Cape Town – Everyone is entitled to a genuine shocker from
time to time, particularly in the unpredictable climate of Twenty20 cricket.
Lonwabo Tsotsobe, the 29-year-old relative stalwart now of
South Africa’s limited-overs plans, certainly had one on Tuesday, when the
Proteas lost the final T20 international to Sri Lanka in Hambantota, denying
them a memorable clean sweep of the mini-series.
The lanky left-arm seamer started decently enough with a
“half-over maiden” at the outset of the Lankans’ pursuit of their seemingly
stiff target of 164 to win ... only his next three balls changed all that in a
Tsotsobe, who has well-documented strengths but also never
commanded the gift of genuine pace, was contemptuously targeted, as if in a
flash, by ace home-team strokeplayer Tillakaratne Dilshan, who promptly belted
the next three deliveries for a towering six and successive fours – the latter
two shots involving audacious use of his signature “Dilscoop”.
It was the start of a demoralising onslaught on all of South
Africa’s intended premier seamers on the night, Morne Morkel and Wayne Parnell
hardly being spared the butchery, it must be said.
But for Tsotsobe, it was a particularly humiliating match,
as he conceded easily his highest tally of runs yet from a completed four-over
T20 international stint – 49 at a damaging 12.25 to the over – after once
leaking a previous personal worst of 32 to Zimbabwe at Kimberley.
His misery was only underlined, you see, by a revisit of an
old bogey: his known and increasingly worrying liability aspect as a fielder.
He let one ball go through his legs on the boundary for four
when a reasonably routine stop really should have been achieved, and then
capped his rank incompetence with the sort of spill from a skied catch offering
that you are more likely to see from some lovably rotund, desperate pursuer in
a Sunday pub game.
Luckily that particular blemish – Dinesh Chandimal the
beneficiary -- did not prove terribly expensive and probably played no part in
influencing the outcome of the match; Sri Lanka later cruised home by six
wickets with 11 balls to spare anyway.
But there is also a well-developed pattern of cumbersomeness
and high error-rate by Tsotsobe in the field, and increasingly the question
will have to be confronted in Proteas circles: “Can we afford to carry a passenger
of this nature in tight limited-overs games where individual gremlins may well
prove the swaying factor?”
The other vexing matter to contemplate is that, as much as
Tsotsobe’s first spells (T20 and ODI) with the importantly harder ball can be
wonderfully impressive – on bouncier tracks he often bowls that awkward length
where batsmen find themselves fending high off the edge of the blade, often
into the hungry hands of ‘keeper or slip – his follow-up ones tend not be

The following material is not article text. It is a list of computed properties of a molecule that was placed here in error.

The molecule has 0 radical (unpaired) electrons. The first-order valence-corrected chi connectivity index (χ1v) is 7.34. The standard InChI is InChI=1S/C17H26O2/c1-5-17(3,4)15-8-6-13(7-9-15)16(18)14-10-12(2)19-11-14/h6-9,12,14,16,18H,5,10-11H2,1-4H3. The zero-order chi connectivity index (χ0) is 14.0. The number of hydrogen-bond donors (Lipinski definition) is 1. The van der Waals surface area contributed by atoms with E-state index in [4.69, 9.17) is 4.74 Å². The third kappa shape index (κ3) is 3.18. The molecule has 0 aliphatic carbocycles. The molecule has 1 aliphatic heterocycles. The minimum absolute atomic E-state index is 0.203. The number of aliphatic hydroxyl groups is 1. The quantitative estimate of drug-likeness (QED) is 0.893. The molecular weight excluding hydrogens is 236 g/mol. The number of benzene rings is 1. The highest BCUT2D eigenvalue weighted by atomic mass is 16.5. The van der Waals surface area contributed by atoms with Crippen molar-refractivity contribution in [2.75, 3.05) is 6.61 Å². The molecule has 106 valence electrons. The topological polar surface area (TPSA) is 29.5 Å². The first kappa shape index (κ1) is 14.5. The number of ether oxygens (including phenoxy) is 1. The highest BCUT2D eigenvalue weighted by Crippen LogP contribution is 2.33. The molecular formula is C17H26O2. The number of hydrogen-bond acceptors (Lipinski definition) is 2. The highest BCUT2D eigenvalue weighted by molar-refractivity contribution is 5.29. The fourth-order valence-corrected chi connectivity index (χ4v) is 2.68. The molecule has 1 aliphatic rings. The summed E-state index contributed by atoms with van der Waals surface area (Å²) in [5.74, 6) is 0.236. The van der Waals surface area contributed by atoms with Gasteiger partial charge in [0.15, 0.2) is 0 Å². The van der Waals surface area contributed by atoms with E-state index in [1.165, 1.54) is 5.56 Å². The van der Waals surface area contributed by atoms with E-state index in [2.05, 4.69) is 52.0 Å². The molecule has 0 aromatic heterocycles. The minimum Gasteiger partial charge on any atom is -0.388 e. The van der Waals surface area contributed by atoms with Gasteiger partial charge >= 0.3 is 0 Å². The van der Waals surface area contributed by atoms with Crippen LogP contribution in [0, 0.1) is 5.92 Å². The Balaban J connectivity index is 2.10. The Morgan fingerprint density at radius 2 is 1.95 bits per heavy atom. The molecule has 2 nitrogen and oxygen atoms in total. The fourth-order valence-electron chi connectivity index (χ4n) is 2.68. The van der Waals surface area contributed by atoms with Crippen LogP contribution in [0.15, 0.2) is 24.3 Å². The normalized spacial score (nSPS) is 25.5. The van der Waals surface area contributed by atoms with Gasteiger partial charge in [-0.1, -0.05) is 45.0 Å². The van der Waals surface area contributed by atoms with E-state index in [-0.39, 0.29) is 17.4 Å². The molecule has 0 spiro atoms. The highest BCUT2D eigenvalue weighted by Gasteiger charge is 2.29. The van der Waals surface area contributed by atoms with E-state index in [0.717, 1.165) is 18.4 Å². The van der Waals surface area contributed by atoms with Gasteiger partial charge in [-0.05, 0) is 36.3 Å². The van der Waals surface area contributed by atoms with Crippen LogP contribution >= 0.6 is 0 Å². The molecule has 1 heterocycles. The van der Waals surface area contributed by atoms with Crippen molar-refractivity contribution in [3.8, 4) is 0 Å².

nearly so incisive and he is prone to punishment as he loses some of his
Stamina issues are not irrelevant, I would argue, given
certain common-thread flashpoints surrounding Tsotsobe in recent times.
In May 2011 he was released early by English county outfit
Essex after a notably unsuccessful stint; he had taken to Twitter to lament
“the worst two months of my life”.
But coach Paul Grayson publicly countered: “His work rate
and attitude hasn’t been up to the standard I would expect of someone with his
experience as an international cricketer.”
Much more recently, Dolphins
head coach and former Proteas all-rounder legend Lance Klusener was quoted
along not dissimilar lines.
After the now reasonably nomadic Tsotsobe had had a
one-season domestic spell under his tutelage at Kingsmead, Klusener reportedly
said: “He is unfit ... bottom line. Plain and simple.
“I am a massive fan of Lopsy; a very good bowler when fit
(but) I was generally disappointed with his attitude and work-rate with
A personal suspicion is that someone suitably high up in the
Proteas hierarchy needs to have the courage to say to Tsotsobe in no uncertain
terms: “We get a fair bit out of you ... but just not enough. Are you willing
and able to do something about it?”
There is a certain irony, too, to the fact that a
particularly illustrious predecessor as baton-carrier for the cause of once
disempowered cricketers in South Africa, Makhaya Ntini, was among the most
“motorbeat” fast bowlers you could ever imagine, earning much of the respect he
generated worldwide for an unflinching, coming-at-you spirit that kept batsmen
constantly on their toes against him.
The Ambrose-Walsh combo for West Indies, Glenn McGrath for
Australia, and current international campaigners like our own Dale Steyn and
the Baggy Greens’ Peter Siddle, are other examples of bowlers who just never
ease off the pedal.
Might a bit of the “Makkie method” be officially engaged as
a device to rub off positively on Tsotsobe?
Lonwabo Tsotsobe mustn’t summarily be thrown out with the
bathwater; on his good days he’s repeatedly shown he is too much of an asset for
He also remains an important poster figure, if you like, for
the still rather marginalised cause of black African cricket given CSA’s
much-debated struggle to bring through players from that background to the
highest levels at an even remotely satisfying rate – many critics and
stakeholders are getting more and more restless on that score.
But a wee bit of constructive introspection at this stage of
his career might go a long way.
Throw in the fact that he is no more than the standard tail-ender
with the bat, and right now Tsotsobe is a glaringly too partial contributor to
the SA one-day cause.
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